Saturday, May 18, 2019

Øllebrød (Danish Rye Porridge) for Soup Saturday Swappers

I bet you didn't think I'd make another soup from my Danish background?
Well, tough, I did.  Technically, this is a soup.

Well, maybe a cross between a soup and a porridge.

Literally translated, it means beer bread.  

And I can't honestly say I grew up with it, cause when we had good ryebread in our house, we ate every crumb, stale or not.

Trust me, we did.

BTW, it's time for our Soup Saturday event.  This month we were tasked to make a soup using a craft beer.  And while I had fond memories of the Beer Cheese soup we used to get at a now defunct restaurant in Dallas, I really didn't want to try my hand at recreating it.
Kathy of  A Spoonful of Thyme is our hostess this month, and it was her idea for us to share Soups made with Craft Beer.

So I went to my Danish roots.  And decided to make some Øllebrød.  As I said in the beginning, this is kinda a cross between a soup and a porridge.  

However, in days past, or times of yore, this was a way of using up the end pieces or the last of the loaf of rye-bread.  Back then it was a waste not, want not, way of life and this was often served as a breakfast.  Although it could accompany all three meals of the day, or just replace an evening meal. 
I think it was also an inexpensive way to fill up a little before the main meal.  

In Denmark this is usually made with a beer called a Hvidtøl (White Beer) , which is a seasonal beer, showing up in December. Usually it's very light in alcohol, only about 2 % or so.  It's also a dark malty beer with a hint of sweetness.

Obviously I don't have access to it here, and while I was going to use a local dark beer I absolutely love, I didn't really want to purchase a half gallon.
I love my beer, but that was a bit much when I only needed about a regular size bottle of it.
Not that I wouldn't have enjoyed the rest of the beer, but I had plans for the next couple of days. And Hooter Brown is pretty strong.

And now that I know that they sell it, I'll plan to get some, when I have time to drink it.

In the meantime, I drew upon my scant knowledge, OK, so I have a decent knowledge of some of the dark beers available to me here, and decided to use a bottle of Negro Modelo beer.  Not quite a craft beer, but close enough.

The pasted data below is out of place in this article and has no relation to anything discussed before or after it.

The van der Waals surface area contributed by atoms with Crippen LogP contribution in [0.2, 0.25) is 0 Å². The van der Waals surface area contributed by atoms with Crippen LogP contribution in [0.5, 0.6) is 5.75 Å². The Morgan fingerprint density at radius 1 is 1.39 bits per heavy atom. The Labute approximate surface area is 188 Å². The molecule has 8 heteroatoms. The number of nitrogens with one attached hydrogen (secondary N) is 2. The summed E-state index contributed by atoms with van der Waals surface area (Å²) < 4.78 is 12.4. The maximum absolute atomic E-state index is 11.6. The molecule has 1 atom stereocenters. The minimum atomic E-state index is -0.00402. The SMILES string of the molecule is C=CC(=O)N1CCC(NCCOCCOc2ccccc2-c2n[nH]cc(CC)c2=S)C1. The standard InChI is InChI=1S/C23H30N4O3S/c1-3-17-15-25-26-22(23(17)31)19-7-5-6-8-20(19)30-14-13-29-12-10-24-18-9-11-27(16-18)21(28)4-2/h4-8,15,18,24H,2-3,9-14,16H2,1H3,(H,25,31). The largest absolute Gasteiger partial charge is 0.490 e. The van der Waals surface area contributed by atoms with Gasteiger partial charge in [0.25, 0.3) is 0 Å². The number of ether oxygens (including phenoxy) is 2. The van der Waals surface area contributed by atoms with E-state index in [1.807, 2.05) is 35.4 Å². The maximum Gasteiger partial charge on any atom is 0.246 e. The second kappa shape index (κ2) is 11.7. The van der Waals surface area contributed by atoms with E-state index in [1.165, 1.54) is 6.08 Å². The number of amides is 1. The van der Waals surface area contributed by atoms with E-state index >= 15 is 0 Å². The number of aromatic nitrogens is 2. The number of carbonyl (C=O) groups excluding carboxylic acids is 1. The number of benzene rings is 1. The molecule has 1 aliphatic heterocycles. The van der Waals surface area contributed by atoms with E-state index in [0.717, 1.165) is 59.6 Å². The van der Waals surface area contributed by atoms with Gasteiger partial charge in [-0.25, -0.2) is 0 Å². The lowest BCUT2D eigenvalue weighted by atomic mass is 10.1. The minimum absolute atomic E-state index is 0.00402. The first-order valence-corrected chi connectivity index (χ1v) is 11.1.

You serve this topped with some whipped cream, or a drizzle of heavy cream or whipped yoghurt or Aeggesnaps.

Rye bread slices soaking. 
Slices broken up a little and simmering in the beer and water.  I make my bread with a lot of seeds.
My first bowl, which had the seeds strained out.  I just topped mine with some lightly sweetened whipped cream and a touch of grated lemon zest. 
After eating half the bowl, I decided to top it off with some of the soup that hadn't been strained, plus of course more whipped cream
after which I ate the whole thing. 

 What can I say, it was totally delicious and filling. 


Yield: 4 servings
prep time: 45 Mcook time: 30 Mtotal time: 75 M
This soup/porridge is traditionally served for breakfast, but it can also be served for dinner or even a late night hangover.


  • 1/2 loaf Dark Danish style rye bread, cut in slices or chunked
  • 2 1/2 cups water
  • 1 bottle Negra Modelo Beer (about 2 cups)
  • 1/2 cup sugar (less if you don't want it as sweet)
  • Juice and zest from one lemon


How to cook Øllebrød

  1. Soak bread overnight in the water, or for several hours. You can also do a shortcut here, place the bread in warm water, on low, very low heat on the stove for about 30 minutes.
  2. Break up the bread in the water and add the beer. Simmer for 20-30 minutes, stirring occasionally. Add the sugar and stir, then add the lemon juice and 3/4 of the lemon zest. Let come to a boil, then turn off the heat and let sit for a couple of minutes. (If using a seeded rye bread, you can put it through a sieve and strain out the seeds if desired.) Use an immersion blender and blend the soup together. Top with a little lightly whipped cream and sprinkle with some lemon zest to serve.
Created using The Recipes Generator

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Friday, May 17, 2019

Sole wrapped in Grape Leaves for #Fishfridayfoodies

It's that time.
For great Fish or Seafood recipes that is.

Sneha of Sneha's Recipe is our hostess this month and the theme she came up with was to Fry or Bake Fish or Seafood in Leaves.

My mind immediately flew to baking something on a banana leaf, but then I remembered that all our banana's went bye bye after Hurricane Michael.

Then my mind went blank.  I couldn't think of any leaves, other than lettuce or cabbage.
But then I got one of those pokes, I was making Dolmathes or Dolmades, if you wish for a potluck and since you use Grape Leaves, I thought they would be perfect. 
Grape Leaf wrapped Sole

Grape Leaf wrapped Sole

Grape Leaf wrapped Sole
 I unwrapped the fish, cause I could, so there.
Grape Leaf wrapped Sole
Grape Leaf wrapped Sole